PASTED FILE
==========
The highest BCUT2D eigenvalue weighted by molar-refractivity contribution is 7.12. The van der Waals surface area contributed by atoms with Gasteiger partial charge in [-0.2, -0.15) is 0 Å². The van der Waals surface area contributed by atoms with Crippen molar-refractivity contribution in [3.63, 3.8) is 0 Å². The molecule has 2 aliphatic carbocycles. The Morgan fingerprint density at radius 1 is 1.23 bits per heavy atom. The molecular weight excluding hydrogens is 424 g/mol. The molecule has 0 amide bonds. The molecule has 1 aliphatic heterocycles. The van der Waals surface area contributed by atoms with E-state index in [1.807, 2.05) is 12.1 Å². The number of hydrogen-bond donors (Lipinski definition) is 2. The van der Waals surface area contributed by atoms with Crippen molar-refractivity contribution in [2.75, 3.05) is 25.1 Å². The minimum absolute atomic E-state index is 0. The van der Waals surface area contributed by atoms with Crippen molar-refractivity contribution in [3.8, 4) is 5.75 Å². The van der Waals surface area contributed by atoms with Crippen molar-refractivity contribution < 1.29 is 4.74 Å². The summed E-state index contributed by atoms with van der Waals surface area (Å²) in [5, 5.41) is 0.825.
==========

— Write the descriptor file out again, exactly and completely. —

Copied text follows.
The highest BCUT2D eigenvalue weighted by molar-refractivity contribution is 7.12. The van der Waals surface area contributed by atoms with Gasteiger partial charge in [-0.2, -0.15) is 0 Å². The van der Waals surface area contributed by atoms with Crippen molar-refractivity contribution in [3.63, 3.8) is 0 Å². The molecule has 2 aliphatic carbocycles. The Morgan fingerprint density at radius 1 is 1.23 bits per heavy atom. The molecular weight excluding hydrogens is 424 g/mol. The molecule has 0 amide bonds. The molecule has 1 aliphatic heterocycles. The van der Waals surface area contributed by atoms with E-state index in [1.807, 2.05) is 12.1 Å². The number of hydrogen-bond donors (Lipinski definition) is 2. The van der Waals surface area contributed by atoms with Crippen molar-refractivity contribution in [2.75, 3.05) is 25.1 Å². The minimum absolute atomic E-state index is 0. The van der Waals surface area contributed by atoms with Crippen molar-refractivity contribution in [3.8, 4) is 5.75 Å². The van der Waals surface area contributed by atoms with Crippen molar-refractivity contribution < 1.29 is 4.74 Å². The summed E-state index contributed by atoms with van der Waals surface area (Å²) in [5, 5.41) is 0.825.